UVic Torch -- Spring 2009
Spring 2009,
Volume 30, Number 1

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Wise and Crawford, with hardware for simulating and testing vehicle systems.
Photography by JULIE NIXON, BA ’99

Students take the “EcoCar” challenge.

As the North American auto sector frantically restructures and seeks government bailouts, a group of engineering students is coolly working on building a greener car.

More than 40 UVic students and faculty are designing a vehicle that can minimize environmental impacts and have some power to boot. UVic is competing with 16 other universities in the continent-wide “EcoCar” challenge. The objective is to re-design a 2009 Saturn Vue into an extended range electric vehicle hybrid, similar to the soon-to-be released Chevy Volt.

The UVic crew recognized that reality and function had to go together, hence their plug-in hybrid concept. “Most of us drive something like 40 kilometres a day,” says Curran Crawford, BEng ’01, a mechanical engineering professor and EcoCar team advisor. As well, Team UVic wanted to design a vehicle that would be able to handle the island’s varied terrain and have enough power to tow a trailer or boat.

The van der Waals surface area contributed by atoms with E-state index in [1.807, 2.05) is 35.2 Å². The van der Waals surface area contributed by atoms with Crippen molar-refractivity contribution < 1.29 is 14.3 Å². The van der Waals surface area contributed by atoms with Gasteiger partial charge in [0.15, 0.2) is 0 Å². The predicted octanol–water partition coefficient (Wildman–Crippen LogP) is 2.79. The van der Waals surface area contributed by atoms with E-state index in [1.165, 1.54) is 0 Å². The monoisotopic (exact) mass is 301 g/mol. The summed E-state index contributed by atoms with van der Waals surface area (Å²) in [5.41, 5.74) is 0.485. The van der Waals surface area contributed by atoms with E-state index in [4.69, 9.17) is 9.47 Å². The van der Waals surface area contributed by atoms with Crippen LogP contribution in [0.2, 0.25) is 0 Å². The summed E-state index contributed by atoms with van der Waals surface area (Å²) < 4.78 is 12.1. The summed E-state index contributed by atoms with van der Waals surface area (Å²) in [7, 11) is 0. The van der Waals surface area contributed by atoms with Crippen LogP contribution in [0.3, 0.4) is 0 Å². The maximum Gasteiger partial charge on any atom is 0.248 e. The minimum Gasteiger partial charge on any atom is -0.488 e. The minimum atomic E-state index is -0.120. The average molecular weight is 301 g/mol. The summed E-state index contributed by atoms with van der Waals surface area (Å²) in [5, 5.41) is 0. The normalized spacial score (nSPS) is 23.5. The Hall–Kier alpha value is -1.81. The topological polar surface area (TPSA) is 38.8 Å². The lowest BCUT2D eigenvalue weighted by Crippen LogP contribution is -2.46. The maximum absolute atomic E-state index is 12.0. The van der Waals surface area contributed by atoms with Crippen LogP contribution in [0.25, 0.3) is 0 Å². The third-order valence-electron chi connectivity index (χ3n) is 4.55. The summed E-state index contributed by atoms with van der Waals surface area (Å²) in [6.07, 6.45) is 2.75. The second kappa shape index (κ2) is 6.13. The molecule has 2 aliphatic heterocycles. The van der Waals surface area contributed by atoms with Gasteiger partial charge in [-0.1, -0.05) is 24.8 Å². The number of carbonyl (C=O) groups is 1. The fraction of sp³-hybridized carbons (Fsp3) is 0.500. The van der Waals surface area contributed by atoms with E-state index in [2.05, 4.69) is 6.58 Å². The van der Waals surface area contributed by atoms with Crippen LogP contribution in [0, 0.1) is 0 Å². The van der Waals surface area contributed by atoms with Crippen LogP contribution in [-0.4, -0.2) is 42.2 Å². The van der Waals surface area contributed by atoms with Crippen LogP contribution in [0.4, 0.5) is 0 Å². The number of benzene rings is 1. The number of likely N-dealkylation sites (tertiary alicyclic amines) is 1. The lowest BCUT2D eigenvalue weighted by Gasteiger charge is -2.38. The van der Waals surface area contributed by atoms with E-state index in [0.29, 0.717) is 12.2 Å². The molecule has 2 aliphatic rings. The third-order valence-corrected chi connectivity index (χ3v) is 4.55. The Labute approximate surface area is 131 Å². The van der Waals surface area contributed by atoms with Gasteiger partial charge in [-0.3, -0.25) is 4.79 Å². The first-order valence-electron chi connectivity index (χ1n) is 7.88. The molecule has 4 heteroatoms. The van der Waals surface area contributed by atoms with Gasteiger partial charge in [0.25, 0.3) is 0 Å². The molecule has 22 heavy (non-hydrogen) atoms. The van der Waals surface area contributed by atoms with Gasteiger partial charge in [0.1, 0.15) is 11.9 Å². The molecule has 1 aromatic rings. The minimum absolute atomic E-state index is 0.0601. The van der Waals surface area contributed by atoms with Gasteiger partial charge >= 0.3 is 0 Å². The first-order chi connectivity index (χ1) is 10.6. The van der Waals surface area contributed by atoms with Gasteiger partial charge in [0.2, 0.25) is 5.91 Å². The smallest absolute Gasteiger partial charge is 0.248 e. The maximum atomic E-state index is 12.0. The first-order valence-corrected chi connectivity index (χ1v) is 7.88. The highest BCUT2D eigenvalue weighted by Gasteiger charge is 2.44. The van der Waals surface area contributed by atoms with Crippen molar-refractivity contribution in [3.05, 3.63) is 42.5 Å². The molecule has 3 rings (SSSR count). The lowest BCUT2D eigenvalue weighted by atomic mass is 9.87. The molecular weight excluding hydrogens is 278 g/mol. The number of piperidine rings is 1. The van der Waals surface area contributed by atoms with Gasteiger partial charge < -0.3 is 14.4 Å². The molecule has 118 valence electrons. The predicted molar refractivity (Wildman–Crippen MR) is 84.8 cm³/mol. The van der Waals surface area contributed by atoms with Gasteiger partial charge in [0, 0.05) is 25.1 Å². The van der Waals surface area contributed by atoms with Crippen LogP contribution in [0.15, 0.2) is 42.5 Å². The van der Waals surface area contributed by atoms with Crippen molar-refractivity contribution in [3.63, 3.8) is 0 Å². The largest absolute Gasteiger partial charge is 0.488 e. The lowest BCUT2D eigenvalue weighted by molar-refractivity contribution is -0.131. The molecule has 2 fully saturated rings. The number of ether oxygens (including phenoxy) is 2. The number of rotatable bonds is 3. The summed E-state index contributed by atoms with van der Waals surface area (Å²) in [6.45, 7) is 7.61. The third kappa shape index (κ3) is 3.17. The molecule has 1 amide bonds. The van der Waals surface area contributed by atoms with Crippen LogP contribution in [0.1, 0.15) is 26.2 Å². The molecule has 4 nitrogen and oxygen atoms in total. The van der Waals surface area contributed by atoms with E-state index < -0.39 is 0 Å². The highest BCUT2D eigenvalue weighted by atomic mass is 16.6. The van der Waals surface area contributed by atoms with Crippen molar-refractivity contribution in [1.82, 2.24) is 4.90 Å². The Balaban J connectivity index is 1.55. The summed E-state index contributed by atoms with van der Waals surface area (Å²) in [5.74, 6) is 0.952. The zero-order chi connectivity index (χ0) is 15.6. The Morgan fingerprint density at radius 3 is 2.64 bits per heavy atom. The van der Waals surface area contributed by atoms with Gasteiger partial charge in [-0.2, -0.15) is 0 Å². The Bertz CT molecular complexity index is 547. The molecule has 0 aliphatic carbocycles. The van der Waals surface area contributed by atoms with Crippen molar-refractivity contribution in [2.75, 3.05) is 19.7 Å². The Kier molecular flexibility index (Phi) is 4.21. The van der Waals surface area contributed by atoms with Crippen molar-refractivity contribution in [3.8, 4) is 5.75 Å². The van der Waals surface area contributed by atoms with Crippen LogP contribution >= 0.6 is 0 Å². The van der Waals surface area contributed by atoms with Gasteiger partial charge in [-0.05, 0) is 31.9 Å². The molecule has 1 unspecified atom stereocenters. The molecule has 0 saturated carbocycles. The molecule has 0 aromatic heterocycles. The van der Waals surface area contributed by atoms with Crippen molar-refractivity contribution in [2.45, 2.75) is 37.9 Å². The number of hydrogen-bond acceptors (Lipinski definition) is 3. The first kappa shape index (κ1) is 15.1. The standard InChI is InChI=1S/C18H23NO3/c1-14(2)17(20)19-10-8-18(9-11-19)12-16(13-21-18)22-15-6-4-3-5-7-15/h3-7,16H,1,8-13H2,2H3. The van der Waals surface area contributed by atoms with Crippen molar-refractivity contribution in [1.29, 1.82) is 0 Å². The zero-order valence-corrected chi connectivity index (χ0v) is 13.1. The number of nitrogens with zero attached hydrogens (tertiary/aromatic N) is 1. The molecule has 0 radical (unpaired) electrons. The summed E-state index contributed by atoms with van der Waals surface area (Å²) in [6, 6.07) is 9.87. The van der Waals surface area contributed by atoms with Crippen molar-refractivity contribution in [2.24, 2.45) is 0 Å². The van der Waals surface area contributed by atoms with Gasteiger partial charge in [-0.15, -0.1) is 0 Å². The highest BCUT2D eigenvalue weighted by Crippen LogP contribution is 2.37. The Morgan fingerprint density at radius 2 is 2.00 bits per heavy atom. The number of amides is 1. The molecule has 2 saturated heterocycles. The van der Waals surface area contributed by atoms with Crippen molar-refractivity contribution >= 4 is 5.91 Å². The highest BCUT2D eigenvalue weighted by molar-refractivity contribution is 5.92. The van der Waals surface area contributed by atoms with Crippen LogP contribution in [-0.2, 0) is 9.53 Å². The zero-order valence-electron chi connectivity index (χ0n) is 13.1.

Accepted into the three-year competition last spring, the students have since designed an electric power train, ensuring all the components work together before their Saturn arrives in August.

“We have to make it better than the GM hybrids, otherwise we don’t look too good,” says Jeremy Wise, a fourth-year mechanical engineering student, the project’s team leader.

So far, the UVic team has fared well, receiving top marks for the computer-designed plans they submitted to Argonne National Laboratories, a division of the US Department of Energy, a headline sponsor of the competition. GM is the other main sponsor.

“Right now we are at the head of the pack,” Wise says.

Excited by the prospect of working on environmental technology, Wise, now 29, went back to school four years ago. “The environmental aspect of the project was pretty appealing,” Wise says. “One of the reasons I went back to school is to work on this kind of project. It was kind of a no-brainer to work on something like this.”

Crawford is also heartened that the Detroit Three seem to be moving toward greener technology. “I think finally they have realized that building big SUVs isn’t the way to go.”

The UVic EcoCar team is supported by $3,000 in grants from the UVic Alumni Association.

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